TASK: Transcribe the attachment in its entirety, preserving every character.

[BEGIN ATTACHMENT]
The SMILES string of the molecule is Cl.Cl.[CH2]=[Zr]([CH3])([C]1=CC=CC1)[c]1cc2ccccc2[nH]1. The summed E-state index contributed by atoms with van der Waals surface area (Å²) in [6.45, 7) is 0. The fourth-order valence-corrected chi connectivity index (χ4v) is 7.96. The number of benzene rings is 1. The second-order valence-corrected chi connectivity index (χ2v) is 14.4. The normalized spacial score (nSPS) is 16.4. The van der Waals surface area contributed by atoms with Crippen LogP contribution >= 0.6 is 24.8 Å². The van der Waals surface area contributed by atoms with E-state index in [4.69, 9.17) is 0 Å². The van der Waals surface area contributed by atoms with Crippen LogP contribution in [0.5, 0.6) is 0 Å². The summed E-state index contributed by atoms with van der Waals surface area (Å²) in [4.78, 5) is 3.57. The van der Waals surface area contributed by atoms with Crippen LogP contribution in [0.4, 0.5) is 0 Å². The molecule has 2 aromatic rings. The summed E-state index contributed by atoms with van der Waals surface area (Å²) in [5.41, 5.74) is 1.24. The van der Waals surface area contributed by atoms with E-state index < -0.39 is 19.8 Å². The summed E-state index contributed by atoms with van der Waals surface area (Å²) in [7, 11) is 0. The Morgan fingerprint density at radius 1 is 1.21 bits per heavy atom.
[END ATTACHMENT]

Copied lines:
The SMILES string of the molecule is Cl.Cl.[CH2]=[Zr]([CH3])([C]1=CC=CC1)[c]1cc2ccccc2[nH]1. The summed E-state index contributed by atoms with van der Waals surface area (Å²) in [6.45, 7) is 0. The fourth-order valence-corrected chi connectivity index (χ4v) is 7.96. The number of benzene rings is 1. The second-order valence-corrected chi connectivity index (χ2v) is 14.4. The normalized spacial score (nSPS) is 16.4. The van der Waals surface area contributed by atoms with Crippen LogP contribution >= 0.6 is 24.8 Å². The van der Waals surface area contributed by atoms with E-state index in [4.69, 9.17) is 0 Å². The van der Waals surface area contributed by atoms with Crippen LogP contribution in [0.5, 0.6) is 0 Å². The summed E-state index contributed by atoms with van der Waals surface area (Å²) in [4.78, 5) is 3.57. The van der Waals surface area contributed by atoms with Crippen LogP contribution in [0.4, 0.5) is 0 Å². The molecule has 2 aromatic rings. The summed E-state index contributed by atoms with van der Waals surface area (Å²) in [5.41, 5.74) is 1.24. The van der Waals surface area contributed by atoms with E-state index < -0.39 is 19.8 Å². The summed E-state index contributed by atoms with van der Waals surface area (Å²) in [7, 11) is 0. The Morgan fingerprint density at radius 1 is 1.21 bits per heavy atom.